If you always wanted to pilot a spaceship, here's your big chance to simulate the experience.
SpaceX (opens in new tab) released an International Space Station docking simulator that is very close to the real thing that Crew Dragon astronauts may experience starting on the test flight scheduled for May 27.
"This simulator will familiarize you with the controls of [the] actual interface used by NASA astronauts to manually pilot the SpaceX Dragon 2 vehicle to the International Space Station," SpaceX says, using an older name for the vehicle, in its instructions for the simulator available here (opens in new tab).
Related: SpaceX is already prepping for 1st operational Crew Dragon mission
The simulator shows parameters such as distance, roll, pitch and yaw, along with green numbers that show corrections that are necessary to reach the space station. (A successful docking will occur when all the displayed correction numbers are below 0.2, SpaceX says.) Also watch for blue numbers, which are the rates (or speed) that you are translating or rotating in space.
When flying, aim for the green diamond that is marked on the docking adapter. As for real astronauts, SpaceX says it is best to be precise in your movements and not to make large, sudden moves — just in case you miss the space station completely or accidentally crash into it. SpaceX advises that when you are less than 16 feet (5 meters) from the space station, keep your rate below minus 0.6 feet per second (minus 0.2 meters per second), as measured by the internal display.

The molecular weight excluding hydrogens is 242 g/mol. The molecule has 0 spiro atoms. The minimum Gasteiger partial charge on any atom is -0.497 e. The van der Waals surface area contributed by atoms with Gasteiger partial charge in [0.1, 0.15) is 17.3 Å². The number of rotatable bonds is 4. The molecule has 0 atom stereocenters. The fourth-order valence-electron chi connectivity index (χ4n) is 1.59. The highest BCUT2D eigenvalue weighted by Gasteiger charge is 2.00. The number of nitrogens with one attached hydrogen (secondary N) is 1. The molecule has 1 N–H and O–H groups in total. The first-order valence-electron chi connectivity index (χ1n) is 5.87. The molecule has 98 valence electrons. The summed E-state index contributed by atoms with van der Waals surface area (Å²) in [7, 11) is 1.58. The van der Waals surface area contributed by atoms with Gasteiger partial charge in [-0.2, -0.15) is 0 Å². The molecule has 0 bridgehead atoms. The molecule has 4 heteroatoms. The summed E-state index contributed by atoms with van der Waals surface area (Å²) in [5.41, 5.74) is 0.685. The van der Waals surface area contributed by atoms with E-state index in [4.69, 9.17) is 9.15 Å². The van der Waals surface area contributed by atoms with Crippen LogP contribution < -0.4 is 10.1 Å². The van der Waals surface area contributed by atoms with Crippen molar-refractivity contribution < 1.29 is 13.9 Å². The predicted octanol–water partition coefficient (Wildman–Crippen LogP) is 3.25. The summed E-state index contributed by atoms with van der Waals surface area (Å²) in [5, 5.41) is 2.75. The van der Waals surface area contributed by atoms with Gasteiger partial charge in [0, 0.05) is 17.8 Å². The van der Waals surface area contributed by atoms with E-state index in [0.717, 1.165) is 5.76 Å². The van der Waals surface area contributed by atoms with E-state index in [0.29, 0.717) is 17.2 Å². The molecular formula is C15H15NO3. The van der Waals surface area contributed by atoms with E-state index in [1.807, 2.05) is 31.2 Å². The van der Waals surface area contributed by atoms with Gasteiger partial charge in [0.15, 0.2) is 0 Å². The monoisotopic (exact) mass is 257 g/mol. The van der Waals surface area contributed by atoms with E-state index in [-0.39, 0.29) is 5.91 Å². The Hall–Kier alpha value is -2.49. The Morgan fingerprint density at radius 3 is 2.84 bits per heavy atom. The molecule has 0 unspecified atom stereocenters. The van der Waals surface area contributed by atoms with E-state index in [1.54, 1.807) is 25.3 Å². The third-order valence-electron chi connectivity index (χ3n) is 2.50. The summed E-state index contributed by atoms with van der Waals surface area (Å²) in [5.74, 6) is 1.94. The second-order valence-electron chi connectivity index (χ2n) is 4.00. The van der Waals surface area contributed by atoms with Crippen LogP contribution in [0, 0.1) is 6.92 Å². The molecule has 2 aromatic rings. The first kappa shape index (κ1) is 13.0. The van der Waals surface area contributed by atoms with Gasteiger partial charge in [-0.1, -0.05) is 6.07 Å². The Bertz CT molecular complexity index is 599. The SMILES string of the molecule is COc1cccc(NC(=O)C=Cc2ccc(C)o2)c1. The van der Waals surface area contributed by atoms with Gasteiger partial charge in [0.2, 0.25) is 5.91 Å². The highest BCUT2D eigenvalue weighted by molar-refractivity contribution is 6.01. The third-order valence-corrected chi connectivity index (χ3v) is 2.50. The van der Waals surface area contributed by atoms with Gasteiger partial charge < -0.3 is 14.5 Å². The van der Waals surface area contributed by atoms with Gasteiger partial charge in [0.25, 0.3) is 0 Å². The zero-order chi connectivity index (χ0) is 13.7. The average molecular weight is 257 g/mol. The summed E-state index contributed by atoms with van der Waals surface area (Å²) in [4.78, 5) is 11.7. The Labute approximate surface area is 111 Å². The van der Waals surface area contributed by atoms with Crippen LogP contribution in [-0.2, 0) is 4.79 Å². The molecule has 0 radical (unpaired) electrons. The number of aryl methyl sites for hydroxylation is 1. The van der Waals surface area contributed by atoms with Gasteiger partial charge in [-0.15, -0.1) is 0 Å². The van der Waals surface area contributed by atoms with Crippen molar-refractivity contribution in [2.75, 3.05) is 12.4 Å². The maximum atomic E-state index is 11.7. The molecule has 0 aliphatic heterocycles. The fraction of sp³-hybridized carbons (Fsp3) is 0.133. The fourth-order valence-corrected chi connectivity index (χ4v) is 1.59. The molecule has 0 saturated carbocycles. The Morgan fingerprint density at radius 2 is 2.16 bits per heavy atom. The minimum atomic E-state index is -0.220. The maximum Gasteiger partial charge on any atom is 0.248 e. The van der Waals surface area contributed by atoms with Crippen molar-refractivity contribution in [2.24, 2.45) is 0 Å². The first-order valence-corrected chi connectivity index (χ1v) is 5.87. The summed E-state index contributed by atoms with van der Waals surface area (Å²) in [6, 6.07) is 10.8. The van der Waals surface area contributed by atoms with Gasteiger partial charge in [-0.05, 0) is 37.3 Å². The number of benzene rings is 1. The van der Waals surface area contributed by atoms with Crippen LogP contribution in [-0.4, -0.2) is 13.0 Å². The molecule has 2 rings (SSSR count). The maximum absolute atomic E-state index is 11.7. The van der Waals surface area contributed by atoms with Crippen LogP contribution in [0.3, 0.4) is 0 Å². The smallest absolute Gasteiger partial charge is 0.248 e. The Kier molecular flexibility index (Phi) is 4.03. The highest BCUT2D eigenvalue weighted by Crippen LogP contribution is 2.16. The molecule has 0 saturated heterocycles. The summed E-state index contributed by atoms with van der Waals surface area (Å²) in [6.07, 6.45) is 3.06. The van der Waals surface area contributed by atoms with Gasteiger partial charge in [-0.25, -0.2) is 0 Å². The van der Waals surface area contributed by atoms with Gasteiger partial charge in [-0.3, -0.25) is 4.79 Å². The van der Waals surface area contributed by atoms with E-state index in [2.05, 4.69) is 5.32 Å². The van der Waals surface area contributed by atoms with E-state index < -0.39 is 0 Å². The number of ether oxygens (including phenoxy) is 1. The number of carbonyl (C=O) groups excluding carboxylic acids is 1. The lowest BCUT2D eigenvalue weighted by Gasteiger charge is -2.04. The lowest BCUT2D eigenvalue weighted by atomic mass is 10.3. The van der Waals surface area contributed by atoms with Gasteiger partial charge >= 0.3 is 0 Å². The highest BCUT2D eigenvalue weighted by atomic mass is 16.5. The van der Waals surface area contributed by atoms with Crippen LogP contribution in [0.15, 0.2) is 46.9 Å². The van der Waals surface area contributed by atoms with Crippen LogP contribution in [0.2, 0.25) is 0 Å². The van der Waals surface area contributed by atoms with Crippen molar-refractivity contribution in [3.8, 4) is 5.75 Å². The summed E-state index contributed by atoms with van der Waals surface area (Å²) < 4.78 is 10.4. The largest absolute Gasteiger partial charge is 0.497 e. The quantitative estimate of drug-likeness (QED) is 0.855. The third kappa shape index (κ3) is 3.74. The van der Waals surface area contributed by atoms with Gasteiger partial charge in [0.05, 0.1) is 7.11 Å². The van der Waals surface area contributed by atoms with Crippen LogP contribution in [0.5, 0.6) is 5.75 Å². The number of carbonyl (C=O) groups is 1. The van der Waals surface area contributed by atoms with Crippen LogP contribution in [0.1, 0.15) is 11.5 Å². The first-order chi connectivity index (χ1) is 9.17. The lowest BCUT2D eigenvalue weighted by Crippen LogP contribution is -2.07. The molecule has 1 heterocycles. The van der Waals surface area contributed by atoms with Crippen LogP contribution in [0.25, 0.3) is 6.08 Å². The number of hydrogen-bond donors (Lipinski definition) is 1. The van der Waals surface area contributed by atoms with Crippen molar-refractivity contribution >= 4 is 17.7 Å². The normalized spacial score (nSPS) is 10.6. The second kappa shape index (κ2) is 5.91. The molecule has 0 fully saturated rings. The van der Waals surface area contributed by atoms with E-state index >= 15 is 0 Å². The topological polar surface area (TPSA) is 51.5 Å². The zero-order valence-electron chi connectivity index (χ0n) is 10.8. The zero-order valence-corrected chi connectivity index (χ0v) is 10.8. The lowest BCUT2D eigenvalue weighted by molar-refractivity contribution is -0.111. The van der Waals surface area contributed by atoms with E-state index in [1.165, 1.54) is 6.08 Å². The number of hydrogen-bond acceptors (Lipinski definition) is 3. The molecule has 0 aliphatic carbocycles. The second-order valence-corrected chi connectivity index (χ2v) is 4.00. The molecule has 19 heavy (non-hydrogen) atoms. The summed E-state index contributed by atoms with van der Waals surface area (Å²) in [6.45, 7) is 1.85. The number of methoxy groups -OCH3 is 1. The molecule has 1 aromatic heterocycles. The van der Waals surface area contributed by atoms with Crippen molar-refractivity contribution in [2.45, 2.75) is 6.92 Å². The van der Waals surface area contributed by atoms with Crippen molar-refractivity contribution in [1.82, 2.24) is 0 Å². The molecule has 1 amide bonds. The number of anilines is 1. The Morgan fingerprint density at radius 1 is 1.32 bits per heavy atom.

SpaceX also released a video on Twitter (opens in new tab) showing a mock astronaut going through the docking experience with the software. An automated voice reminds the crew to keep safety in mind, including lowering the visors of their helmets, before undertaking the operation — which is a nod to how astronauts plan out their procedures in space.
In real life, SpaceX added (opens in new tab), the procedure will be optional. "Crew Dragon missions will autonomously dock and undock with the space station, but crew can take manual control of the spacecraft if necessary," according to a company statement.
NASA astronauts Bob Behnken and Doug Hurley will pilot Crew Dragon's first mission, a test flight scheduled to launch on May 27. If all goes smoothly, a crew of four astronauts will be aboard the next Crew Dragon to head to the space station.
- In photos: SpaceX's amazing Crew Dragon in-flight abort test launch
- Take a wild ride with SpaceX in this 'emergency egress' test for Crew Dragon (video)
- SpaceX Crew Dragon arrives at launch site for historic Demo-2 flight
Follow Elizabeth Howell on Twitter @howellspace. Follow us on Twitter @Spacedotcom and on Facebook.
OFFER: Save 45% on 'All About Space' 'How it Works' and 'All About History'!
For a limited time, you can take out a digital subscription to any of our best-selling science magazines for just $2.38 per month, or 45% off the standard price for the first three months.
Zero Roll, Pitch and Yaw.
Zero error Y and Z.
Approached from 5 metres at -0.12 m/s